?Philip Rivers? has decided to hang it up after 17 NFL seasons, 16 with the Chargers and this past campaign with the Colts. And there is no doubt that, a decade from now, we'll see photos of the quarterback from the 2020 season and be all, "Oh yeah, I remember that one year when Philip played in Indy." Happens with a lot of quarterbacks, even the greats.
I was in the camp rooting for Rivers to make his first Super Bowl appearance this season. He's been one of my favorite players in the NFL for quite a while. His good-natured trash talking would have made him a perfect wrestling foil. And really, I'll always assert that if the 2004 NFL Draft had played out differently and Rivers had stuck with the New York Giants (or landed with the Pittsburgh Steelers), he'd have multiple rings and we'd be talking about him among the best of the best.
Instead, he lands on a different list: The best quarterbacks to never win a Super Bowl. A dubious distinction. Kind of like being the only one of your friends to grow up without an NES. (Not me -- mom was a gamer.)
So where does Rivers land in the realm of the ringless? Let's count it down, starting with the underappreciated signal-caller who was the toughest omission from my top 10 ...
Just missed: Ken Anderson was a damn good quarterback. The 16-year Bengal led the NFL in passing yards in 1974 and '75 with Bill Walsh as Cincinnati's quarterbacks coach. Anderson's best season came in 1981, when he was named NFL MVP and led Cincy to the first of their two Super Bowl appearances -- before losing, of course, to Walsh's 49ers. So he earns honorary mention in this article.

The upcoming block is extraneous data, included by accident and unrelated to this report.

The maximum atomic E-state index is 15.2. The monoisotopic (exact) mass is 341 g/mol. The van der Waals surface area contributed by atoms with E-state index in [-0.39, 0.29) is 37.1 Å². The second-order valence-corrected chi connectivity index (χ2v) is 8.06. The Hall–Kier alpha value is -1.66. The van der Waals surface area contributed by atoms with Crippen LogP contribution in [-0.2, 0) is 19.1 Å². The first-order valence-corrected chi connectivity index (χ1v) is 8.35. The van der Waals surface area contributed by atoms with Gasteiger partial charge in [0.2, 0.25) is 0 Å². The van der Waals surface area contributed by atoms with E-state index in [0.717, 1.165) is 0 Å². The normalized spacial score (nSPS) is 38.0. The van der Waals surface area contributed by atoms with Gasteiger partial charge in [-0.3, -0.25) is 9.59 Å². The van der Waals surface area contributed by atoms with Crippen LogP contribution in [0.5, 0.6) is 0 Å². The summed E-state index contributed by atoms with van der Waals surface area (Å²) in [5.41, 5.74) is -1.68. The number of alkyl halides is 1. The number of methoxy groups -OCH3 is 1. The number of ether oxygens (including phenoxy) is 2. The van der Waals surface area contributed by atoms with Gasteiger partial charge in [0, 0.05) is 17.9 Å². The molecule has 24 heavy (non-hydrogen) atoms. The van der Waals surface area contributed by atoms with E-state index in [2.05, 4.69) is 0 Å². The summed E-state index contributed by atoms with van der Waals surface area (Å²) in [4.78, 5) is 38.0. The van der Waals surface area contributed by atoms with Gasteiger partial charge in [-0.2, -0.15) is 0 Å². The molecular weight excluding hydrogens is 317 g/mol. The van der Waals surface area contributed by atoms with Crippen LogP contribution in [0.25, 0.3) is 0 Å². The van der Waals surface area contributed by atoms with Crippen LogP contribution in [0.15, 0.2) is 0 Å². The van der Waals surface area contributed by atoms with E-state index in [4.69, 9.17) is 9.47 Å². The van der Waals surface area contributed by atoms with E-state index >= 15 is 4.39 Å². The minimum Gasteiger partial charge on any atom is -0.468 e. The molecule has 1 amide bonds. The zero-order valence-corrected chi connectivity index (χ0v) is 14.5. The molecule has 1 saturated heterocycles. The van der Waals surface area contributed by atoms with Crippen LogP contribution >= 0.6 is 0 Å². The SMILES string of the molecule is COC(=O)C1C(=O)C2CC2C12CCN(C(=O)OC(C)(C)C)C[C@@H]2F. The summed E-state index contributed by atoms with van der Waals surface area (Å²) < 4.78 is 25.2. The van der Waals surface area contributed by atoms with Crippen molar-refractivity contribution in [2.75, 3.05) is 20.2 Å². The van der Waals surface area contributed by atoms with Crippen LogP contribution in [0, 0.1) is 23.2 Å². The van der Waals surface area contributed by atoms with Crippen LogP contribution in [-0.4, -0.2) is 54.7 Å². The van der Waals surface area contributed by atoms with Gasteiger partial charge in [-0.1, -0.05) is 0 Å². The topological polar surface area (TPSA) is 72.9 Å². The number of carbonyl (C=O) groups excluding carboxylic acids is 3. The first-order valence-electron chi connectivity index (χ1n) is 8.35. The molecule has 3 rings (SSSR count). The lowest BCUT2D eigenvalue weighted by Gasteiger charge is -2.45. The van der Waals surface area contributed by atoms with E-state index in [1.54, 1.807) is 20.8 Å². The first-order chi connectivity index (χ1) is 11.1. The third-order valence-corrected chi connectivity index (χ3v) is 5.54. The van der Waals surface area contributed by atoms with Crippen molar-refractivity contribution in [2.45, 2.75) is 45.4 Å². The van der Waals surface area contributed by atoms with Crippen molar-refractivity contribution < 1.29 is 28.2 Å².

10) Jim Everett
Surprised seeing this name on the list? Don't disrespect it -- I'll throw hands on this one. Like Ken Anderson, Everett was a damn good quarterback people need to appreciate more. He led the NFL in touchdown passes in 1988 (31) and '89 (29). His 1989 Rams were just one of two teams to beat the 49ers that season -- and L.A. nearly defeated San Francisco twice in the regular season, but the Rams' defense faltered. And while I'm spitting truth here ... If the Rams would have kept Everett and Eric Dickerson together -- ED was traded during Everett's first full season as a starter in 1987 -- the Rams could have forged a dynasty.
9) Michael Vick
I'll just come right out and say this: Vick was one of the best quarterbacks I've ever seen. I know he is a polarizing figure to some people. That's fine and understandable. But honestly, Vick was one of the biggest game-changers and most exciting athletes I've ever seen in my life. I mean, this goes beyond Madden 04. Vick was the first visiting quarterback to win a playoff game at Lambeau. (Yes, I roasted Packers fans for years.) And while his career is littered with "what ifs" -- on and off the field, obviously -- I really do wonder how much different Vick's NFL tenure would have been if he'd spent the entirety of it with Andy Reid.